|Bid||1,780.64 x 900|
|Ask||1,781.16 x 800|
|Day's range||1,765.01 - 1,784.00|
|52-week range||1,307.00 - 2,035.80|
|Beta (3Y monthly)||1.63|
|PE ratio (TTM)||73.91|
|Earnings date||24 Oct 2019|
|Forward dividend & yield||N/A (N/A)|
|1y target est||2,303.69|
eMarketer reported that Amazon is taking advertising market share from Google. Snap has also caught up with Google in the business of selling dynamic ads.
Shares on world stock indexes mostly rose on Monday, as hopes for resolving the U.S.-China trade war pushed investors toward riskier assets, while the pound was near a 5-1/2-month high. The British parliament's speaker refused to allow a vote on Prime Minister Boris Johnson's Brexit divorce deal, suggesting Johnson faces further problems in the Brexit ratification. Investors in Asia earlier were boosted by comments on Friday by Chinese Vice Premier Liu He that Beijing will collaborate with the United States to address mutual concerns on the trade war.
Amazon's (AMZN) third-quarter results are anticipated to reflect strengthening Prime enabled services and expanding AWS services portfolio.
World shares rose on Monday, as hopes for resolving the U.S.-China trade war and a belief that Britain will avoid a disorderly exit from the European Union gave investors cause for riskier bets. The Euro STOXX 600 added 0.4%. Appetite for riskier assets was also supported as markets judged the chances of a disruptive no-deal Brexit were receding, even after Britain's parliament delayed a vote on Prime Minister Boris Johnson's deal to exit the EU.
Amazon (AMZN) today announced it reached a new milestone—through its Amazon Future Engineer program, it is funding computer science courses in more than 2,000 high schools supporting students from underserved and underrepresented communities across the country. Benefitting more than 100,000 high school students, from Nenana, Alaska to Washington, D.C., Amazon is funding full-year Intro and AP computer science courses, primarily for public Title I schools that have never offered AP computer science courses before.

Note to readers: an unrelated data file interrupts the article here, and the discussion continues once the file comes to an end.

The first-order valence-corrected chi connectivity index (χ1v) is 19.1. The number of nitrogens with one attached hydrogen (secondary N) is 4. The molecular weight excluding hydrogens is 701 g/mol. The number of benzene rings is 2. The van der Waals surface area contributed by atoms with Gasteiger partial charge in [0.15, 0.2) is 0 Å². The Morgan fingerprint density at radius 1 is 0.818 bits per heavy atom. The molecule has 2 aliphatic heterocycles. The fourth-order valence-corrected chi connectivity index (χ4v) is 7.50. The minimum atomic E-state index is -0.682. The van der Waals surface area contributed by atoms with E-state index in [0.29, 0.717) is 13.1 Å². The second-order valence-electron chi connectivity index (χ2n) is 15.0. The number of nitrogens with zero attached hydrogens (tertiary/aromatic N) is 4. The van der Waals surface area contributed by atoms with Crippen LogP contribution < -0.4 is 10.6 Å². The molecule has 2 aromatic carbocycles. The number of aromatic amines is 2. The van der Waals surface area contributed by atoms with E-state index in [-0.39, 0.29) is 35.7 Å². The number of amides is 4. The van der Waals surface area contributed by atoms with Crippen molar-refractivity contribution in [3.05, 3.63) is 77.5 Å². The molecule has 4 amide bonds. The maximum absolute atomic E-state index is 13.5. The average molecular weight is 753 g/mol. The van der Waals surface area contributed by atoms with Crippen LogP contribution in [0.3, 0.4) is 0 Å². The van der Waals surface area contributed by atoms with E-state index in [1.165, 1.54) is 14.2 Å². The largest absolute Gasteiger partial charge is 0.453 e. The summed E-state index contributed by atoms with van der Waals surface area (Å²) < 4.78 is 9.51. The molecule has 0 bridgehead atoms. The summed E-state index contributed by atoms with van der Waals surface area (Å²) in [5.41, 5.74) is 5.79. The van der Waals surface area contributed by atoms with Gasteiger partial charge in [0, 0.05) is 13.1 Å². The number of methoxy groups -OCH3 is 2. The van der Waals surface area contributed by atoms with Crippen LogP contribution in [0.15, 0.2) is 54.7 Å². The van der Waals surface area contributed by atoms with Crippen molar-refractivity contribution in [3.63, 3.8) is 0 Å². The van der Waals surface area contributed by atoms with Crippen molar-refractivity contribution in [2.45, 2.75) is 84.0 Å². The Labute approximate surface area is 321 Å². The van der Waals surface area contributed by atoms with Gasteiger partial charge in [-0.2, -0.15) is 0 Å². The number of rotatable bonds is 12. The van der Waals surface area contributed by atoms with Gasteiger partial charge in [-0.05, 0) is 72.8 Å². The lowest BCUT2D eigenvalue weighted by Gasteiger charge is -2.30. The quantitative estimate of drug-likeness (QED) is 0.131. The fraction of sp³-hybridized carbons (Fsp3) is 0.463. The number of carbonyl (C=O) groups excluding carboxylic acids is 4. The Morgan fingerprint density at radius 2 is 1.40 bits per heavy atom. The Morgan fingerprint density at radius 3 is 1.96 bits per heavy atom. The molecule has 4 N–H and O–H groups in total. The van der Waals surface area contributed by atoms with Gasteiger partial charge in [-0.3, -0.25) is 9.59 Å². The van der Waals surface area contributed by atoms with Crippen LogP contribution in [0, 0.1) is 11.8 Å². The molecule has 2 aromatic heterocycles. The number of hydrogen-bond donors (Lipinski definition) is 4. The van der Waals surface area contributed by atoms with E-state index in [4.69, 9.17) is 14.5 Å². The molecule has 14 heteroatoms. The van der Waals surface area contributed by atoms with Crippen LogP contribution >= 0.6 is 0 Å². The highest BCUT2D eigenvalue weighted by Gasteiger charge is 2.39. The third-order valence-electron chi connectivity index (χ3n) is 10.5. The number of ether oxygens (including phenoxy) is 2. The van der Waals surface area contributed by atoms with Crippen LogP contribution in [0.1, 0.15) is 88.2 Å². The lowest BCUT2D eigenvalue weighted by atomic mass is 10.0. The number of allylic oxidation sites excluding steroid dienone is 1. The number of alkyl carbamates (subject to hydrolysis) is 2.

(Bloomberg) -- Just Eat Plc’s shares fell as much as 6.4% in London trading on Monday after the company said U.K. order growth slowed in the third quarter.Shares declined 6% to 587.6 pence at 8:56 a.m. after earlier touching 622.8 pence, the biggest intraday retreat since September.U.K. order growth slowed to 8% for the calendar third quarter -- compared to 11% for the period before -- after the company’s marketplace business slowed, Just Eat said in a statement on Monday. Increased competition from the likes of Uber Eats and Deliveroo as well as easy access to grocery delivery may be impacting the business’s expansion, analysts at Peel Hunt said in a note to investors on Monday.The company left its guidance for the full-year unchanged and expects revenue of as much as 1.1 billion pounds ($1.4 billion).The firm agreed this year to sell itself to Takeaway.com NV of the Netherlands for 5 billion pounds in shares. The companies have said they expect the deal to close by year end. The deal gave Just Eat shares an implied valuation of 731 pence.The U.K. competition regulator said last week that it had started a probe into Amazon.com Inc.’s bid for Roofoods Ltd., which does business under the Deliveroo brand.\--With assistance from Kit Rees.To contact the reporter on this story: Amy Thomson in London at email@example.comTo contact the editors responsible for this story: Giles Turner at firstname.lastname@example.org, Nate Lanxon, Paul SillitoeFor more articles like this, please visit us at bloomberg.com©2019 Bloomberg L.P.